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  1. Stad Coolidge
    Stad
    @Stad

    I’ll say “Yes”, but only in places where guns are already heavily restricted.

    • #1
  2. Robert McReynolds Inactive
    Robert McReynolds
    @RobertMcReynolds

    I will partially echo Stad and say “yes,” but really what new laws short of confiscation/banning would have prevented this? From what I have seen–and admittedly it is limited–they guy had no criminal record and seemed like the type of guy who could have successfully acquired ATF permission to have the weapons used legally.

    • #2
  3. I Walton Member
    I Walton
    @IWalton

    The gun control crowd will never relent, will use every tragedy to push their agenda, and get angrier and more determined with each new tragedy.  People who should know better  and the usual political cowards will gradually accommodate and restrictions will creep forward.  But of course restrictions will make gun violence worse and confiscation will be the next target after prohibition of inter state transport or some such.  The effort to collect guns will divide and give rise to greater violence.  If the anti gun folks had a magic wand and could make all guns disappear we’d then have a robust illegal trade across all borders and decentralized fabrication.   The people who have guns would be a couple of notches worse, like drug thugs.  Three dimensional printers would enjoy robust growth and the materials a technical boom.  Lets face it guns can be broken down, transported in pieces and we can’t even stop fully grown humans who choose to penetrate our border and are far more difficult to break into pieces, but such arguments mean nothing to the far left because it’s never about the the thing in question. It’s always about power and, of course, popular fantasy used to enhance it.

    • #3
  4. Umbra Fractus Inactive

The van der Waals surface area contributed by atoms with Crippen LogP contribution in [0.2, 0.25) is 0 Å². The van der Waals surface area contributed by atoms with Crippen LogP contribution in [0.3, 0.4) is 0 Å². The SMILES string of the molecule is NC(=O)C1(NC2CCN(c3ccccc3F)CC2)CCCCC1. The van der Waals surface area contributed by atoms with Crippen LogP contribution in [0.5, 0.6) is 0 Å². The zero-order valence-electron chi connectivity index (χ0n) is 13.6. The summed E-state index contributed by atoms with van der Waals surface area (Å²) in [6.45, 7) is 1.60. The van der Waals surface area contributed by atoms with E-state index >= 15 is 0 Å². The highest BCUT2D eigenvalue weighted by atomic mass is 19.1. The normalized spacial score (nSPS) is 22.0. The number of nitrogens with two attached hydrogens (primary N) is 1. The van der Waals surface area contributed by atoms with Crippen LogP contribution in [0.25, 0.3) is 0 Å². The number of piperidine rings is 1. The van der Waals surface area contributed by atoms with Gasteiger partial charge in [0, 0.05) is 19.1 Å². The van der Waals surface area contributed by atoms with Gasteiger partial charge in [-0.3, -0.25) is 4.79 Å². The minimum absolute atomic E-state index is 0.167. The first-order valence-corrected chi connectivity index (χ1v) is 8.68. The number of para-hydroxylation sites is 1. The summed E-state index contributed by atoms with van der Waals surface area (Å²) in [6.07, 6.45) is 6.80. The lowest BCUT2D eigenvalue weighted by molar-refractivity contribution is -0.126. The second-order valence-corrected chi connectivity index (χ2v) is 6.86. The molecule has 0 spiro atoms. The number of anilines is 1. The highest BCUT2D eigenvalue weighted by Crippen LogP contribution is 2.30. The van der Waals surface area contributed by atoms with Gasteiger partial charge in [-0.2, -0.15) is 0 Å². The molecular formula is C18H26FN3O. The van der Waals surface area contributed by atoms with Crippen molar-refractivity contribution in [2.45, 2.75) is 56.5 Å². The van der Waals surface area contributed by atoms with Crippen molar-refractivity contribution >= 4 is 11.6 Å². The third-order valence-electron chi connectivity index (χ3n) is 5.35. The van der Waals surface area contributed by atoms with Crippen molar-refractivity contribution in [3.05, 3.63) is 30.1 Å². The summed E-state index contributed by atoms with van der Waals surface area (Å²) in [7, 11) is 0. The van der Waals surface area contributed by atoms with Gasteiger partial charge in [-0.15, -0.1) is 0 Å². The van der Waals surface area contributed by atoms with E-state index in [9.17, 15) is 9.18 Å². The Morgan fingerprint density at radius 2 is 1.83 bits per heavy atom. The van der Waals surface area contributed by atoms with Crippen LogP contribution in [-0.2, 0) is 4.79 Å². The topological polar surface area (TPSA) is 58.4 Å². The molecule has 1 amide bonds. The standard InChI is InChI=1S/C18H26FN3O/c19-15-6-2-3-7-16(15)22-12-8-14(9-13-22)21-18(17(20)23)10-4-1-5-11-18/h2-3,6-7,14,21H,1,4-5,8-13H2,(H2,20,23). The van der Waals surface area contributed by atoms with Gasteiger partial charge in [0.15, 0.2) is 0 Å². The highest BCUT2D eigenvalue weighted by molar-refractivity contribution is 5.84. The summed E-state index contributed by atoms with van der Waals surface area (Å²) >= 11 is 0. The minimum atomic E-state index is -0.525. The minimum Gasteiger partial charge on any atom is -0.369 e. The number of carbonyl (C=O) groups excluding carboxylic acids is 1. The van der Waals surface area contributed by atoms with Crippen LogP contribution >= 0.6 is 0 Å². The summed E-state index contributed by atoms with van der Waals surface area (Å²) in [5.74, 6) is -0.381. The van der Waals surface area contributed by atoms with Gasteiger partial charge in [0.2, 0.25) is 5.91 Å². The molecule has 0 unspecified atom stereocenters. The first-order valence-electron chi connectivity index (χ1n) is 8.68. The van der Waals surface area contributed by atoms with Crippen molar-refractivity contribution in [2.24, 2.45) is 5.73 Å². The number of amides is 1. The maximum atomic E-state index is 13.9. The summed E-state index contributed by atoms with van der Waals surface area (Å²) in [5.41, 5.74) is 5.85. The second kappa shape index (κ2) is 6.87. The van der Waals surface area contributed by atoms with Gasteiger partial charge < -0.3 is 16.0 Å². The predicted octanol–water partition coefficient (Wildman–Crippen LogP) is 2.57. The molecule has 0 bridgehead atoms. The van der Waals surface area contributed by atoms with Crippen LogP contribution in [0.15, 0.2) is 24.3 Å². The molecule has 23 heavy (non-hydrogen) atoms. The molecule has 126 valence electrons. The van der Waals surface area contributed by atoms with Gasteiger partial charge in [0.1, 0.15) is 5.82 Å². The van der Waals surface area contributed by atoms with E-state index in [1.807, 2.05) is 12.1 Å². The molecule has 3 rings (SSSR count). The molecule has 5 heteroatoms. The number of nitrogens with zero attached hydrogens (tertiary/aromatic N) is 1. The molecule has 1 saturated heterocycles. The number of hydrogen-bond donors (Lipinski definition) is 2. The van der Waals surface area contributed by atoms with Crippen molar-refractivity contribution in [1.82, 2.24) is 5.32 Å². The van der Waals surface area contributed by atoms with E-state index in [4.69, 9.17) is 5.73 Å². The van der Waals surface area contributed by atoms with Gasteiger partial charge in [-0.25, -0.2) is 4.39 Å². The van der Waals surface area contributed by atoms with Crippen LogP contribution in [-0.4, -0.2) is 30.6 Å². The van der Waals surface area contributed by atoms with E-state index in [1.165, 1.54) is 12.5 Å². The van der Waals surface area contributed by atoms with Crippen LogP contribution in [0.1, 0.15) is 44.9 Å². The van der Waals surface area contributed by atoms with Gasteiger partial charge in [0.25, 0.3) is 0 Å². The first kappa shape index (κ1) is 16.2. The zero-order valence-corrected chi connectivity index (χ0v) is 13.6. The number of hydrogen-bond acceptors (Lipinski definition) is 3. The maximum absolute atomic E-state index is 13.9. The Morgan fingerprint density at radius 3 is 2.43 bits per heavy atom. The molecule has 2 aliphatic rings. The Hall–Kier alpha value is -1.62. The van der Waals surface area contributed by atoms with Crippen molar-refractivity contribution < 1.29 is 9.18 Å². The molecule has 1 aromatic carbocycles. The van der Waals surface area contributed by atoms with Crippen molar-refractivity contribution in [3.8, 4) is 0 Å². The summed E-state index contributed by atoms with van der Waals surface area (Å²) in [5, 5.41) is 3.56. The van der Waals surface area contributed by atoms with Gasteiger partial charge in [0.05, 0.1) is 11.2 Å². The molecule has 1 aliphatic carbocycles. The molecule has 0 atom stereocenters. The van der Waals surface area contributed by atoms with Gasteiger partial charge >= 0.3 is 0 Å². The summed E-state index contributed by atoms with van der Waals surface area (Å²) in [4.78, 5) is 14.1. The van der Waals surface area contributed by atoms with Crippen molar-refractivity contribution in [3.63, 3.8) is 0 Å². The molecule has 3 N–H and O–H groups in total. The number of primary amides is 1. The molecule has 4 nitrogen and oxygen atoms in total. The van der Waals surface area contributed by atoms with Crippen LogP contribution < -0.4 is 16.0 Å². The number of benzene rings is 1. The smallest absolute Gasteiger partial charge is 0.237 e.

Umbra Fractus
    @UmbraFractus

    The bump-stock will be banned.

    • #4
  5. Hypatia Inactive
    Hypatia
    @Hypatia

    I read Paddock was a Democrat.  It’s time we took guns away from those maniacs.

    • #5
  6. Susan Quinn Contributor
    Susan Quinn
    @SusanQuinn

    I don’t think there will be new legislation, for a couple of reasons. First, people think that a gun will protect them from crazy people like the one in Las Vegas. I wouldn’t be surprised to see gun sales pick up again, and Conservatives aren’t the only ones buying them. Of course, carrying a gun in this most recent situation would not have helped. Second, there will be much hand-wringing and ranting about the need for gun laws. But at some level, people (I think) are just beginning to understand that all the gun laws in the world will not protect them from this kind of situation. Over and over again we realize that the shooters would not have been stopped by any of the current legislation, and they won’t be held in check by any proposed laws either. So we can watch people rant and rave, get it out of their systems, and let them feel righteous. The gun legislation, if proposed, will fail.

    • #6
  7. OccupantCDN Coolidge
    OccupantCDN
    @OccupantCDN

    No.